Month: November 2018

Altering Paintings

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I was intrigued today in class when we talked a bit about how Bruegel’s painting, “The Battle Between Carnival and Lent,” was altered after he finished it. Bruegel himself made changes to the painting which can be seen with x-ray technology, but more fascinating and, to me, seemingly wrong are the later alternations made by other artists. Several parts of the painting that were very graphic, such as corpses, were delicately covered up.

The image is a link to the NY Times article that describes the painting and includes some really interesting pictures of the x-ray images.

I thought I would share in case anyone else was intrigued in class.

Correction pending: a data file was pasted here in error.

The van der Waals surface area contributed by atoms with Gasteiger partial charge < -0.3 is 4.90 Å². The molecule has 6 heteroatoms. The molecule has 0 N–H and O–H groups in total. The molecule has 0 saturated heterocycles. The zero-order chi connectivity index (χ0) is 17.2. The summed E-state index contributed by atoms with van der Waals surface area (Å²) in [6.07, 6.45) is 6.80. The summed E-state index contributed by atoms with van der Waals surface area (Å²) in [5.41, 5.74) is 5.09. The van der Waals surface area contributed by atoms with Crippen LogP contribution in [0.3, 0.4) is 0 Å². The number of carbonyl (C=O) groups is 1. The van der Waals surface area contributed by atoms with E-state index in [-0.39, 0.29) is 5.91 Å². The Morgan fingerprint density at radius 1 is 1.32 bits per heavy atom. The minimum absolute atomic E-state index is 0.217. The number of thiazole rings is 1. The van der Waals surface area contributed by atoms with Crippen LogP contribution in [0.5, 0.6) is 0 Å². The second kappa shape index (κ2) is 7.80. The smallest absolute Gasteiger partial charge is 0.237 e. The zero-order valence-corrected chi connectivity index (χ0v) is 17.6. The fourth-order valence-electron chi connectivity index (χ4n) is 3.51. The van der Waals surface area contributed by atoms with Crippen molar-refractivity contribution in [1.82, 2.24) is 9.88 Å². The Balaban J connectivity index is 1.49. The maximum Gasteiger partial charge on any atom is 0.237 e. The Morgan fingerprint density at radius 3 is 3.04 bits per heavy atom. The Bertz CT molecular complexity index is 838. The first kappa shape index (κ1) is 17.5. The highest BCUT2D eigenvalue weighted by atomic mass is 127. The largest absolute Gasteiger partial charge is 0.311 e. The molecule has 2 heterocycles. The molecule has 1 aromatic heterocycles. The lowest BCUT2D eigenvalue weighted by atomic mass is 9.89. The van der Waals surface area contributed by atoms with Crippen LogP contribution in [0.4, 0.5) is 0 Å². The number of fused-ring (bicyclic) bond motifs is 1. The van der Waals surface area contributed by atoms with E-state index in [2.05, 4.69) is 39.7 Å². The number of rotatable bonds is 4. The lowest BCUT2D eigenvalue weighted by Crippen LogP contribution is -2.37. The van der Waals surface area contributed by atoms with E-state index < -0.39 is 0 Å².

One further point that relates more to our study of poetry is the general alteration of art. Poems are often edited by publishers and different editions exist from several sources. I think it begs us to wonder why these changes are made and if they are just.

What happened in class on Friday?

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Since I was not in class today, I am going to comment on all of the poems that we read for today’s class. If you talked about any of these points during class, I would like to know what was said.

I find it interesting that Brueghel’s Icarus is mentioned yet again in W. H. Auden’s “Musée des beaux arts”. Before taking this class, I had never heard of or seen this painting, but now it appears again. For me, I only see the connection between this imagery and the rest of the poem through the title. I imagine that the speaker is someone looking at different paintings around an art museum and reflecting on the different images and Icarus is one of these images. Because of this interpretation, I don’t understand the need to mention Icarus specifically.